Russell and Duenes

Archive for February 2014

Nothing Can Destroy a Government More Quickly

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I was doing some research today and came across this statement by former Supreme Court Justice Louis Brandeis:

Our government is the potent, the omnipresent teacher. For good or for ill, it teaches the whole people by its example…. If the government becomes a lawbreaker, it breeds contempt for law; it invites every man to become a law into himself; it invites anarchy. State v. Martinez, 165 P.3d 1050, 1057 (Kan. App. 2007).

Indeed, as Justice Clark said in Mapp v. OhioNothing can destroy a government more quickly than its failure to observe its own laws, or worse, its disregard of the charter of its own existence.

Few phrases better describe what the Obama Administration, and many State Attorneys General are doing. President Obama, Eric Holder and their willing surrogates have become regular “lawbreakers,” breeding contempt for the law, by failing to observe the laws the people have duly enacted. Of course no government can truly enforce all of its laws, particularly when the number of laws has multiplied exponentially as ours have. Yet there is a difference between failing to enforce all laws because it is an impossible task, and willfully deciding not to enforce laws with which one happens to disagree.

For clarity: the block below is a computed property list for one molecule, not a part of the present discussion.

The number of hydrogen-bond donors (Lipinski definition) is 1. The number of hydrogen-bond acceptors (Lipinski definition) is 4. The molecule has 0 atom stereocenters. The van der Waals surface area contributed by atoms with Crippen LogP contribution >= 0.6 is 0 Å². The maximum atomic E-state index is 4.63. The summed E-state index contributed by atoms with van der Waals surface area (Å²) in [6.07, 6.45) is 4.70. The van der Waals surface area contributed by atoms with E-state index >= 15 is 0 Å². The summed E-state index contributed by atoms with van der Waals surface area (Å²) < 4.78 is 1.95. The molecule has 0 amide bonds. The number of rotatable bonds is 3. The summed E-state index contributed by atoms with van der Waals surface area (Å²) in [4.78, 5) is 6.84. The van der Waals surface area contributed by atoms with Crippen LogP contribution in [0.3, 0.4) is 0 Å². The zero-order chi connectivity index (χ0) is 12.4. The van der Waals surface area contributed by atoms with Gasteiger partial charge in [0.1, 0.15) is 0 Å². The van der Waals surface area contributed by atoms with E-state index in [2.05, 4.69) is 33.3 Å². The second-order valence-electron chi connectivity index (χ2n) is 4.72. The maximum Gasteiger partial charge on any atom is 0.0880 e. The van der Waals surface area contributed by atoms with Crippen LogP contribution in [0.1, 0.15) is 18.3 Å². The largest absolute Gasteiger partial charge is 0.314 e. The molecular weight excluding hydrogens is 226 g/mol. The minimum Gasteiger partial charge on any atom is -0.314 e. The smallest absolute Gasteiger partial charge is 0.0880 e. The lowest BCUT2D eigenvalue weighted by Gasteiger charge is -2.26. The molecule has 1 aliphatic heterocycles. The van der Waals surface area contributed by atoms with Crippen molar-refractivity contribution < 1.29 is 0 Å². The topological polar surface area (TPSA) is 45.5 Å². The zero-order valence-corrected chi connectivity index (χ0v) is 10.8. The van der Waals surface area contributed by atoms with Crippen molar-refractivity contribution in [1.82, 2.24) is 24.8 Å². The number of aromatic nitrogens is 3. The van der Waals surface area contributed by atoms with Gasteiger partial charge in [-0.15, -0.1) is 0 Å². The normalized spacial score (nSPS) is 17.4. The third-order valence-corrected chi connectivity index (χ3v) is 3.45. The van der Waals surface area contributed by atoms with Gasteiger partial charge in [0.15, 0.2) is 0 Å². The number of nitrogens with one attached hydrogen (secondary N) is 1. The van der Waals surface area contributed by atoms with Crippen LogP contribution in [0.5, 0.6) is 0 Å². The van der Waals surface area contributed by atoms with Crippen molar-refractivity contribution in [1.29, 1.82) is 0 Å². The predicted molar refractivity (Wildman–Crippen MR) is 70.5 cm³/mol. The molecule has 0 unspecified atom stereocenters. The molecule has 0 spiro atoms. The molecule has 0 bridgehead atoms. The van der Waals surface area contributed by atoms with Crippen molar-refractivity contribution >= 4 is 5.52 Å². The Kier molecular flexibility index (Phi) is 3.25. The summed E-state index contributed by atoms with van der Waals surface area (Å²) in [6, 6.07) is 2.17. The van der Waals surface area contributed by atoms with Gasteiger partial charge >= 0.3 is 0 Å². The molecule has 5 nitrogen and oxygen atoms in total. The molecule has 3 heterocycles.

These leaders decide which parts of laws, and which entire laws, they will and will not enforce based on their own political and personal whims. And they do so with proud and brazen face. They arrogate to themselves the prerogatives of dictators and autocrats who are a law unto themselves. Many States Attorney Generals are conducting themselves similarly, no doubt emboldened by the lawlessness of Mr. Holder, who encourages such behavior. They say to the people whom they ostensibly serve: “Go take a flying leap!” Thus, the laws they have sworn by a solemn oath to uphold and defend, they trash and negate in their contempt.